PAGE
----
Boice also observed, however, that 5% of new faculty members meet or exceed their institutions' expectations for both research and teaching within their first 1-2 years. These quick starters do several things differently from their colleagues, including scheduling regular time for working on scholarly writing and sticking with the schedule, limiting lesson preparation time to less than two hours per hour of lecture (especially after the initial course offering), and networking with colleagues several hours a week, which helps the new faculty members transition into their institutional culture and cultivates advocates for them among those who will eventually vote on their promotion and tenure. The problem is that new faculty members are seldom made aware of those strategies and other things they should be doing to get their research and teaching careers off to a good start. In the absence of appropriate orientation and mentoring, most make the same mistakes 95% of their colleagues make in their first few years, and the 4-5 year learning curve, tremendous stress and anxiety, and sometimes failure to earn tenure are the consequences.
As part of its comprehensive faculty development program, shortly before the start of the Fall 2000 semester the N.C. State University College of Engineering (COE) gave a four-day orientation workshop to its new faculty members, covering essentially all of the topics mentioned in the second paragraph of this column. Since 2001 the workshop has been given jointly to new faculty in the COE and the NCSU College of Physical and Mathematical Sciences (PAMS), and it has now reached 257 faculty members (171 from COE, 86 from PAMS). Most participants were concerned about spending four days at a workshop shortly before the start of their first semester, but they were assured by their department heads and faculty colleagues that it would be worth their time. Those who participated clearly felt that it was: end-of-workshop rating forms have been completed by 238 attendees, who gave the program 209 "excellent," 29 "good," and no "average," "fair," or "poor" ratings.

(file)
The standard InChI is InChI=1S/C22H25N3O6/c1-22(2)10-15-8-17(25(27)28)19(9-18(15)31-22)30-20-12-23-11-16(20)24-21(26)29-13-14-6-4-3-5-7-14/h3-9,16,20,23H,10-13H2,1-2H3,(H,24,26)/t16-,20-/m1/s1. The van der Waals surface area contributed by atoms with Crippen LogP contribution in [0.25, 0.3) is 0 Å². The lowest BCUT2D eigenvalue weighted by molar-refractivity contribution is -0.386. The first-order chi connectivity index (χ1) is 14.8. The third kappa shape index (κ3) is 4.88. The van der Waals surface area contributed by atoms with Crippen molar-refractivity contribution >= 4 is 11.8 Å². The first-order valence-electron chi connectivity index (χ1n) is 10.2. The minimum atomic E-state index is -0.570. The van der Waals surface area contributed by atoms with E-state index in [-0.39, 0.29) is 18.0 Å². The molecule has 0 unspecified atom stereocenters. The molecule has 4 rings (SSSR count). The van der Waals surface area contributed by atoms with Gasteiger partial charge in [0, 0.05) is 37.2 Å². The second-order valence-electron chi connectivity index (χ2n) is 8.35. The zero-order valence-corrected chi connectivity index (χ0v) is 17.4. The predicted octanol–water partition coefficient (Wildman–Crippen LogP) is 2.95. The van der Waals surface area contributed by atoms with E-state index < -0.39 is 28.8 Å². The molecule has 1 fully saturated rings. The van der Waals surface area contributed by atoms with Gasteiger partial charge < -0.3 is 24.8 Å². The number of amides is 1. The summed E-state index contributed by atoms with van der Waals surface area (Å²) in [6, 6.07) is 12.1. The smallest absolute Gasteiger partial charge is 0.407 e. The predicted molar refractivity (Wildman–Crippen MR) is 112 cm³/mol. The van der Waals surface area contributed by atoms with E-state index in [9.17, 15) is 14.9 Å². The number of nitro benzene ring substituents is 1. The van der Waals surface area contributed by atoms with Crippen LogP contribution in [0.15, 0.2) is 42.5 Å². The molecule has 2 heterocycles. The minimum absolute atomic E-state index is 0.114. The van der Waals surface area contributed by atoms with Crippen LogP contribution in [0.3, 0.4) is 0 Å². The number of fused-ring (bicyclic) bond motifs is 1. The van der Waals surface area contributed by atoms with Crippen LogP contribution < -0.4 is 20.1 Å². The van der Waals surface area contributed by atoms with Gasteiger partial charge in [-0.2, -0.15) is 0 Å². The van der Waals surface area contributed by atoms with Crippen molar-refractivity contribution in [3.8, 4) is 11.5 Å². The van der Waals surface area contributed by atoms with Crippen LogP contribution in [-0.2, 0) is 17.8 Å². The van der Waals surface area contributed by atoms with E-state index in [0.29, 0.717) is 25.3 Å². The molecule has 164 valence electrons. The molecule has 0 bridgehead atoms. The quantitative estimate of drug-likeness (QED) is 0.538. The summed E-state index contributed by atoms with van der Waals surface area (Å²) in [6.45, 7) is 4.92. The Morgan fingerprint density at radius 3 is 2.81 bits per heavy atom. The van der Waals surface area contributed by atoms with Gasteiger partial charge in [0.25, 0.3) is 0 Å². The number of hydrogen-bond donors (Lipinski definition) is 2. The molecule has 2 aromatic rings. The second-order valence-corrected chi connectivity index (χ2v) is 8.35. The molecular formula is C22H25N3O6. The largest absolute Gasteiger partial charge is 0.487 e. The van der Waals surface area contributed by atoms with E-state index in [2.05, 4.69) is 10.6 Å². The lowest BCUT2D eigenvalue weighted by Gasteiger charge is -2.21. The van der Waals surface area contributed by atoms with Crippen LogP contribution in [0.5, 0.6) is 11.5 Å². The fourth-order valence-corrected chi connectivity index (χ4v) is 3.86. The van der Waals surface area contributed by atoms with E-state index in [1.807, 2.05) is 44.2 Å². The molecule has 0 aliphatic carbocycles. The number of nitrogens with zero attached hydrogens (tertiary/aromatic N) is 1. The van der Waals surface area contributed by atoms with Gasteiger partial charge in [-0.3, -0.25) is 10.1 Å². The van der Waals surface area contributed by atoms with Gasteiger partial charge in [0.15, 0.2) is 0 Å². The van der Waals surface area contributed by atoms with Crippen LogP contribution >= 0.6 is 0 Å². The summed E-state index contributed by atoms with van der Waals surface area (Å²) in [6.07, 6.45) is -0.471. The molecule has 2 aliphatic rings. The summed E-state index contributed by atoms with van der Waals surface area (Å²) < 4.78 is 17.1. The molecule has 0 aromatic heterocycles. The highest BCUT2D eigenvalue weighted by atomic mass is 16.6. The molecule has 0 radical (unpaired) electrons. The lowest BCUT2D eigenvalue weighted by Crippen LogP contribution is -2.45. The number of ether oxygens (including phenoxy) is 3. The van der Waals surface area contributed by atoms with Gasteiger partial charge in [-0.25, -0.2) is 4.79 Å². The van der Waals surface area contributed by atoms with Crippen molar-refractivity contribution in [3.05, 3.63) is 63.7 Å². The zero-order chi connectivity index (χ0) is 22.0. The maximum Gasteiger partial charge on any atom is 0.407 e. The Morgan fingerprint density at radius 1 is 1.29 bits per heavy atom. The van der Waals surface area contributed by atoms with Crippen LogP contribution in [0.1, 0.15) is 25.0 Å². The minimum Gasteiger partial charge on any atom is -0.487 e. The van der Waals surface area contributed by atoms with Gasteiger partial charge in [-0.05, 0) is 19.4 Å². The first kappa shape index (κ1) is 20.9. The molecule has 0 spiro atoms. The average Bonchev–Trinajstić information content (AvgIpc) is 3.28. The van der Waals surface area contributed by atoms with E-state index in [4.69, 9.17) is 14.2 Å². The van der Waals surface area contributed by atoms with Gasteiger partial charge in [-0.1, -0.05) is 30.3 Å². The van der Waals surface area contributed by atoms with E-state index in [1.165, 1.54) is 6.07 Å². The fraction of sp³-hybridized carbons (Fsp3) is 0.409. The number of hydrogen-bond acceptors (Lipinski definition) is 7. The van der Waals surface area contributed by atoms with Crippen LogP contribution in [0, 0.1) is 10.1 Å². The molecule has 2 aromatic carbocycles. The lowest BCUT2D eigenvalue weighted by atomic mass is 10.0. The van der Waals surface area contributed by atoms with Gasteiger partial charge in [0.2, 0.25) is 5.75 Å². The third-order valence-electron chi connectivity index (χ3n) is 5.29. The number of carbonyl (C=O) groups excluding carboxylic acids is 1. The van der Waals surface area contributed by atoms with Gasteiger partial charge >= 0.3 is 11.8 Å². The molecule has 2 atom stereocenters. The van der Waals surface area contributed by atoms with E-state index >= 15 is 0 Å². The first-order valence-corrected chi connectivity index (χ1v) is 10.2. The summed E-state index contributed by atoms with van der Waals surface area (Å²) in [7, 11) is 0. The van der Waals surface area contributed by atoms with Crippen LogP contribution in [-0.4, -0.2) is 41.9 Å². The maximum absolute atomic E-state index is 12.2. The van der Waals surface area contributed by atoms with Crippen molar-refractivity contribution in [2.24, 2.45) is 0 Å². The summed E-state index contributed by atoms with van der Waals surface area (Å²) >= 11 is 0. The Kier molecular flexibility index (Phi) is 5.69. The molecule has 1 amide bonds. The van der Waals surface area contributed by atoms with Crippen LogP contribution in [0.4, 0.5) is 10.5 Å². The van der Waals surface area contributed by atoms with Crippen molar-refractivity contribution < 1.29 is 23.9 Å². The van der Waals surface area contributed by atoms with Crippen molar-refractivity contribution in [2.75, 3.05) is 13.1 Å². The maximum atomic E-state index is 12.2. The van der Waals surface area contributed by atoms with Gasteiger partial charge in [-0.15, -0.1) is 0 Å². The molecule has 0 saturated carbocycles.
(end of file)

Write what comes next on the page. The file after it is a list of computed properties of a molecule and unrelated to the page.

Open responses in the post-workshop evaluations include many positive comments about the following workshop features:
• Practicality. The emphasis in the workshop is on "just-in-time" information as opposed to the "just-in-case" material that comprises most new faculty orientations. Besides tips on starting and building a research program and designing and delivering courses, sessions are devoted to dealing with common headaches in the life of a faculty member, including difficulty getting proposals and papers written and accepted; setbacks in research projects such as equipment breakdowns, unproductive research assistants, and loss of funding in mid-project; a wide variety of classroom management and academic advising problems; and cheating.
• Interactivity. While there is some lecturing in the workshop, a substantial portion of the four days is occupied with activities. The participants critique research descriptions, proposals, learning objectives, and examinations; work in bi-disciplinary pairs to outline a research project that involves the areas of expertise of both team members, and find resolutions to hypothetical research, teaching, and advising crises. By the end of the first day the participants have clearly formed a learning community that continues to strengthen as the workshop progresses.